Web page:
01/12/2008. Contributed by Geoff Willmetts
pub: Palgrave Macmillan. 205 page indexed enlarged paperback. Price: £14.99 (UK). ISBN: 978-1-4039-8811-9.
check out website: www.palgrave.com
For you neo-writers out there, the main choices when starting out is to join a creative writing class or be gung-ho enough to just get out there, self-educate and write. Whatever the choice, you'll always be on the look-out for clues and advice to ensure you're doing the right things and more importantly, the right way for you. It's also like acting in that writing is a very insecure profession and certainly why in the UK it makes sense to have a bread-and-butter job to keep you going. I hope that's true the world over.
Amanda Boulter's book 'Writing Fiction' is, as its sub-title suggests, explains a lot about the mechanics of putting a story together, stringing together the opinions of various writers on the subject. A lot of which I also agreed with. Rather interestingly, for a book centred on general fiction, it does use examples from our genre showing that common elements are found throughout. So, you see examples from 'Harry Potter' to 'Star Wars' and 'The Matrix' mixed in with the classics.
There's even a feature on how we perceive writers and how SF writer Alice Sheldon did it under her pseudonym James Tiptree Jr. Although I doubt Boulter is an SF fan, after all two of her examples are based on films not novels, any potential SF or fantasy writer believing themselves to be out of their comfort zone shouldn't have any problems here. I hope a lot of the time you'll be nodding your head in agreement over certain practices and with others willing to explore them. A lot of them time, I came away from this book with the belief that I could go back and re-digest chapters later as I adapted to the ideas which is always a good sign.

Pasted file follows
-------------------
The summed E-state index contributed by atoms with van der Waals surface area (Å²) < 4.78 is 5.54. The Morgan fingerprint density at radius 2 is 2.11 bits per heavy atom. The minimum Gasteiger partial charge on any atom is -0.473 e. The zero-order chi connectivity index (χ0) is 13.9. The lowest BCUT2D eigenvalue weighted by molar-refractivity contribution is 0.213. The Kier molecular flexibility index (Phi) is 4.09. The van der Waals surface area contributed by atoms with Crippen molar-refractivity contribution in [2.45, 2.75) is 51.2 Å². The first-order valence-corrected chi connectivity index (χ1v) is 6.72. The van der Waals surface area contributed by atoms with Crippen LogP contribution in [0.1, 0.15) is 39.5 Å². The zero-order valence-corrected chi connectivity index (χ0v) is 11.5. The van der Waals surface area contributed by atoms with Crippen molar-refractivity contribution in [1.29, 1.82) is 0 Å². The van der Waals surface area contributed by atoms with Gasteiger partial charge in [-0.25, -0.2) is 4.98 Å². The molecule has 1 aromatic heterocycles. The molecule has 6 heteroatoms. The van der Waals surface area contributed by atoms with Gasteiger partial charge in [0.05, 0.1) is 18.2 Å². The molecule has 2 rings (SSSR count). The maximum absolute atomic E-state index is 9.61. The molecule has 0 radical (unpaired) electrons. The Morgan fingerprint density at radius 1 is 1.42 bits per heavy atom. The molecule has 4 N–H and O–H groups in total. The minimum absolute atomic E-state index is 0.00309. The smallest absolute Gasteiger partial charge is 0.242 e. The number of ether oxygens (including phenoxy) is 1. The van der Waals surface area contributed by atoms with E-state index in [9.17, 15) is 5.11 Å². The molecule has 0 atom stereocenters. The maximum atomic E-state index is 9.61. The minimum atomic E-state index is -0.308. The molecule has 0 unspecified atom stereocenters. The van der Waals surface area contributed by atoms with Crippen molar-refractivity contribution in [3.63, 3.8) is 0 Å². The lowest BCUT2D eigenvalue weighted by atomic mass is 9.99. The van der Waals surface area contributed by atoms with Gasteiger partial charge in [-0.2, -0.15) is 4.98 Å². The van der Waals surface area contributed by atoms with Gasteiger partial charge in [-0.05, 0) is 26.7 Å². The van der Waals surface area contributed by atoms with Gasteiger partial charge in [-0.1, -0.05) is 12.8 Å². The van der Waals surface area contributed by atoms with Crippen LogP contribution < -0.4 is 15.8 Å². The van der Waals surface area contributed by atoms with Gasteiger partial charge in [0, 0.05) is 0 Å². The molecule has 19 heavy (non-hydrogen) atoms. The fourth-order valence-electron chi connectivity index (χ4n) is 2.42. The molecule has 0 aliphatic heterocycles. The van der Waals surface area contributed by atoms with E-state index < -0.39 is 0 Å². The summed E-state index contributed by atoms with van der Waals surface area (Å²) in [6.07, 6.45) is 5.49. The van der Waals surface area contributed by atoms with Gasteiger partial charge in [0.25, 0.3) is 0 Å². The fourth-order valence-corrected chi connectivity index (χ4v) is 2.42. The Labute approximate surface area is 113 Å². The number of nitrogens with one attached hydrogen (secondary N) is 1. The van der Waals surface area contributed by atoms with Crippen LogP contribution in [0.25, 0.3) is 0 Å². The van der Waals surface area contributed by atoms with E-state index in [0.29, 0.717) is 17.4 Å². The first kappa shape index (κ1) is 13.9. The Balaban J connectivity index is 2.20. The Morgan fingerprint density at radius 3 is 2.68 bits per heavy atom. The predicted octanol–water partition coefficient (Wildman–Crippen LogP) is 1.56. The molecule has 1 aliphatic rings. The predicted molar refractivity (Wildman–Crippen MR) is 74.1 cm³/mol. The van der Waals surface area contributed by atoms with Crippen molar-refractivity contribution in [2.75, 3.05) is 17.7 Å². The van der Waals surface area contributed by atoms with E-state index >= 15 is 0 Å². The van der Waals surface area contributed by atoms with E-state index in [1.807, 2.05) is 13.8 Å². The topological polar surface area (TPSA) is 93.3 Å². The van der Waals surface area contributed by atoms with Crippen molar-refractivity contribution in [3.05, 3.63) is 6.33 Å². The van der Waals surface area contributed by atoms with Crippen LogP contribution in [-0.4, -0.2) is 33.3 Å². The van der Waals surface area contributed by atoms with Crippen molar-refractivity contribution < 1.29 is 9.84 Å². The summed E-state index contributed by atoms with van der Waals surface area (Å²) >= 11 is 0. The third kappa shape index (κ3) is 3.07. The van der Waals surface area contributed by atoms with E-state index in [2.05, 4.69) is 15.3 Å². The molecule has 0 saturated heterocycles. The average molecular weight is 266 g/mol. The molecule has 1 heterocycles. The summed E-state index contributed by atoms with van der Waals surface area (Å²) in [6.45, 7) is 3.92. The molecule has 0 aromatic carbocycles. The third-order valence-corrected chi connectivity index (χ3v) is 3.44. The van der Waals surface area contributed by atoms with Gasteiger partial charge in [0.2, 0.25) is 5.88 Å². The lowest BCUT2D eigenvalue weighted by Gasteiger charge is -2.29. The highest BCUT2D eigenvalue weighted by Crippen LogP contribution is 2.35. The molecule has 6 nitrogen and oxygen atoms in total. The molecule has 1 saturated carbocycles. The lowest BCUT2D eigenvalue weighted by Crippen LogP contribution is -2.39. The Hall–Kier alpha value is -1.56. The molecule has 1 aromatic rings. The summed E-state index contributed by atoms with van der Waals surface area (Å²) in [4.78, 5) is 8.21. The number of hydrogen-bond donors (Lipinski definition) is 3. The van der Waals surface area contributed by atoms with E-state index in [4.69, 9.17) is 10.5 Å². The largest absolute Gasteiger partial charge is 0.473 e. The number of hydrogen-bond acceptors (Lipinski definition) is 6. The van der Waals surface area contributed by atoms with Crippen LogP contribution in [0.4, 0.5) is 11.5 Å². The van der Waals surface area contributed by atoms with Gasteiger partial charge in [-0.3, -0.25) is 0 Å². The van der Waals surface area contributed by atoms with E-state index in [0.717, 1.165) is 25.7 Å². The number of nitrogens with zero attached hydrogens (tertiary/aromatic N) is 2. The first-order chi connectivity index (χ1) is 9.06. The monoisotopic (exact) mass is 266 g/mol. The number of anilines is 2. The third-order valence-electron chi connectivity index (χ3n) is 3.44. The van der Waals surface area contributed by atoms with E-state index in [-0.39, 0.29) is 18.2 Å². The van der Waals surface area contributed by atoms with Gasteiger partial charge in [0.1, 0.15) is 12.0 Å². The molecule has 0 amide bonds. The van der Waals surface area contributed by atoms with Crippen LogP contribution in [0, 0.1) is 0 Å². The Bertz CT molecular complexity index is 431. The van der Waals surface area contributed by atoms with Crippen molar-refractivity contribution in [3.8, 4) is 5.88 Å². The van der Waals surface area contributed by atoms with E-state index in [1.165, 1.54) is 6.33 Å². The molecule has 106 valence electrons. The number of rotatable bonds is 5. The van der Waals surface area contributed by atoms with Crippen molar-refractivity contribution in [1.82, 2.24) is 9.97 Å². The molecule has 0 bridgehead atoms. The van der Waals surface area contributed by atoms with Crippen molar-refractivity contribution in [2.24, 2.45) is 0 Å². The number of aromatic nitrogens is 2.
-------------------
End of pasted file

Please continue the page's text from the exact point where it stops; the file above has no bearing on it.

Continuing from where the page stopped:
Picking out particular chapters here would be difficult. I mean, is it because it drew my attention or more importantly, would it be of significant interest to you. In the end I opted for using Chapter 7: Exploring Possibilities because of how it covers writer's block as its something most writers experience at some time or other.
Boulter gives a good case that there are three aspects to it and how to sort them out so at least you aren't left pondering how to get out of it and get something written down. Something else Boulter hits on the head is a need to write every day.
Granted that it is a useful discipline, especially as deadline looms, but productivity is also likely to go up if you're prepared to take some time off to get your thoughts put together first. Just be prepared to put the graft in when you're ready to go. No wonder we writers aren't very sociable beasts.
A lot of the time I was nodding in agreement. Boulter acknowledges that editors face these kinds of problems all the time so you can put that down to my own first hand experience. For you writers out there, neo and otherwise, it would certainly be one to add to your collection. It's also small enough to hide away in a pocket and absorb at your leisure and give some grounding in the basics. A useful tome.
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Stephen Hunt's novels - USA